The Scottish Government is consulting on the future of unconventional oil and gas development in Scotland, writes MacRoberts‘ Keith Campbell.
In January 2015 the Scottish Government imposed a moratorium on onshore unconventional oil and gas (UOG) development in Scotland. This includes hydraulic fracturing for shale oil and gas, commonly known as fracking, and coal bed methane extraction.
The moratorium was to remain in place until further evidence of the potential environmental, health and economic impacts of these technologies had been gathered and an “evidence-based” decision could properly be made. The Scottish Government noted that reserves are located predominantly in Scotland’s densely-populated central belt.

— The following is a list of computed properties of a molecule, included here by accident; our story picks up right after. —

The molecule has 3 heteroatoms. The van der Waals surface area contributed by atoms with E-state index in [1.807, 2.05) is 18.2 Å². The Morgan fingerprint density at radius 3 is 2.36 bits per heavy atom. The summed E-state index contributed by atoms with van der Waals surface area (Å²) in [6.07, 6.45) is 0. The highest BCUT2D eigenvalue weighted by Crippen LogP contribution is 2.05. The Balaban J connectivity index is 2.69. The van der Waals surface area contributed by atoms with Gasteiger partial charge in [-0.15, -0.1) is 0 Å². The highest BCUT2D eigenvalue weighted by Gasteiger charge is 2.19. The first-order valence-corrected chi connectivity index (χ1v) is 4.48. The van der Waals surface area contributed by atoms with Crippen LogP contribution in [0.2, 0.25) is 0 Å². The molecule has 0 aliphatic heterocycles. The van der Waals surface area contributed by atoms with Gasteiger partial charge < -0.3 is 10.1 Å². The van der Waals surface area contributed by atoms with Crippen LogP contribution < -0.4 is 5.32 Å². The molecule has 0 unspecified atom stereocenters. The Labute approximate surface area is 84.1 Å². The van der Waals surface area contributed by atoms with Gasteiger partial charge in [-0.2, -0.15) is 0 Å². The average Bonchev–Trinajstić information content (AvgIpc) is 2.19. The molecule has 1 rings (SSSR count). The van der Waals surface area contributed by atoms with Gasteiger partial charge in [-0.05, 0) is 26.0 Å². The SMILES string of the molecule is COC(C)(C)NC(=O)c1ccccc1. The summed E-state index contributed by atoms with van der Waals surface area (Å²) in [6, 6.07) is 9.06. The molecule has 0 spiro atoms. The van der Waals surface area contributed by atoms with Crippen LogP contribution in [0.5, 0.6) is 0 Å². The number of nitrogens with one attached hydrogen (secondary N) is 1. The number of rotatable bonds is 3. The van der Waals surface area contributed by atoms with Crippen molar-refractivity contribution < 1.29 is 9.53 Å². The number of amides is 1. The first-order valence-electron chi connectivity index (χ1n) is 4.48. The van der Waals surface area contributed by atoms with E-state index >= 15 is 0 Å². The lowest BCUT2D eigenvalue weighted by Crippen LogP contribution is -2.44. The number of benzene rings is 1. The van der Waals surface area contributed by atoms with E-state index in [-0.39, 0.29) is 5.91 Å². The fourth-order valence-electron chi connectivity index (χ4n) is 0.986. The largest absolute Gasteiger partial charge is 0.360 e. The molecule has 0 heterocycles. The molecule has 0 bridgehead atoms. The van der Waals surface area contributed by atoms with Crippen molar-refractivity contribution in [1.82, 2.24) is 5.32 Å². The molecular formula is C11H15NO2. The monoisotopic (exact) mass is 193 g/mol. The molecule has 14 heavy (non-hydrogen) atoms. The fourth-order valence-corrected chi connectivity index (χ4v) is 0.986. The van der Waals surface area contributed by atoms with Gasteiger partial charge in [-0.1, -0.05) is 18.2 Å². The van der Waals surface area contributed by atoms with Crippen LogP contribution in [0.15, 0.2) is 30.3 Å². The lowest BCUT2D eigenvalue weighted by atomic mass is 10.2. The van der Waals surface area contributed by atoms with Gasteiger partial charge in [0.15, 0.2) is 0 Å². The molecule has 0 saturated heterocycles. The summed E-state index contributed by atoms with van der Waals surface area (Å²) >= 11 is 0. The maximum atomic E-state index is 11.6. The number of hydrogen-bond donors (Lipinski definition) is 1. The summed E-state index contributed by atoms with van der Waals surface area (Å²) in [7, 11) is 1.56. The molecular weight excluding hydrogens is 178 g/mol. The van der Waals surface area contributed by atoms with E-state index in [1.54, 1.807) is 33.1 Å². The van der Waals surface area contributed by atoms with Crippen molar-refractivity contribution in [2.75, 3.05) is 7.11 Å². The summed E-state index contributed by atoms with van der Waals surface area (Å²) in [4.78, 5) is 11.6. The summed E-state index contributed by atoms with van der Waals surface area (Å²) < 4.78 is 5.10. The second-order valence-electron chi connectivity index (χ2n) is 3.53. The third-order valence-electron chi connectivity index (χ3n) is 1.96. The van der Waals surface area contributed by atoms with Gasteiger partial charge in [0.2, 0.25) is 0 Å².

It commissioned research into the evidence relating to six UOG impacts: economic impact; climate change impact; induced seismic activity; transport impact; decommissioning, site restoration and aftercare; and health impact, with the research reports published in November 2016.
The consultation does not set out a preferred Scottish Government position but seeks the views of the public and stakeholders on the findings of this and other research and whether UOG development should be permitted in Scotland.
UOG development remains controversial and politically contentious. In June 2016 the Scottish Parliament passed a non-binding motion calling for an outright ban on fracking, albeit with Scottish Government MSPs abstaining from the vote in light of the ongoing research programme and future consultation. It seems likely that consultation responses will reflect already entrenched positions on the subject.
The consultation closes on 31 May 2017. The Scottish Government will then review the responses and evidence and ask the Scottish Parliament to vote on its recommended approach. A final decision on the future of UOG is expected by the end of 2017.